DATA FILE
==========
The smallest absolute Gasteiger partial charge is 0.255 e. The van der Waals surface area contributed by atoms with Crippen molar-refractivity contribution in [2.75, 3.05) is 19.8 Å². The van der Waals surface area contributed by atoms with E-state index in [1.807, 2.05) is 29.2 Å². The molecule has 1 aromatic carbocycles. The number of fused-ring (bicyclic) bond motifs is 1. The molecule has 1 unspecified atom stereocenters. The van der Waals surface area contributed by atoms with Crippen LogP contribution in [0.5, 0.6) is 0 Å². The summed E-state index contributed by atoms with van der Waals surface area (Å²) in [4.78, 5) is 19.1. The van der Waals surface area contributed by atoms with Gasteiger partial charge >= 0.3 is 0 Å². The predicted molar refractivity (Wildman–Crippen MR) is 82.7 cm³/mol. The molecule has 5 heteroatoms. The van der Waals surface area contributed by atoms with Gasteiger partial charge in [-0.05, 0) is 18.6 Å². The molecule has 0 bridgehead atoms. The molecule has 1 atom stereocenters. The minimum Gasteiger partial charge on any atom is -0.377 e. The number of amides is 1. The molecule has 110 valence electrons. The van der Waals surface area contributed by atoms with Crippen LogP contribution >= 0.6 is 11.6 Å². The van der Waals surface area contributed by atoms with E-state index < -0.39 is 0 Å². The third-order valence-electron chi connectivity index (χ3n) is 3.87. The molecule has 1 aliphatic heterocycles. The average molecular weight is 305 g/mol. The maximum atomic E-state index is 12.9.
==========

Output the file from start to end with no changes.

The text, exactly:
The smallest absolute Gasteiger partial charge is 0.255 e. The van der Waals surface area contributed by atoms with Crippen molar-refractivity contribution in [2.75, 3.05) is 19.8 Å². The van der Waals surface area contributed by atoms with E-state index in [1.807, 2.05) is 29.2 Å². The molecule has 1 aromatic carbocycles. The number of fused-ring (bicyclic) bond motifs is 1. The molecule has 1 unspecified atom stereocenters. The van der Waals surface area contributed by atoms with Crippen LogP contribution in [0.5, 0.6) is 0 Å². The summed E-state index contributed by atoms with van der Waals surface area (Å²) in [4.78, 5) is 19.1. The van der Waals surface area contributed by atoms with Gasteiger partial charge >= 0.3 is 0 Å². The predicted molar refractivity (Wildman–Crippen MR) is 82.7 cm³/mol. The molecule has 5 heteroatoms. The van der Waals surface area contributed by atoms with Gasteiger partial charge in [-0.05, 0) is 18.6 Å². The molecule has 0 bridgehead atoms. The molecule has 1 atom stereocenters. The minimum Gasteiger partial charge on any atom is -0.377 e. The number of amides is 1. The molecule has 110 valence electrons. The van der Waals surface area contributed by atoms with Crippen LogP contribution >= 0.6 is 11.6 Å². The van der Waals surface area contributed by atoms with E-state index < -0.39 is 0 Å². The third-order valence-electron chi connectivity index (χ3n) is 3.87. The molecule has 1 aliphatic heterocycles. The average molecular weight is 305 g/mol. The maximum atomic E-state index is 12.9.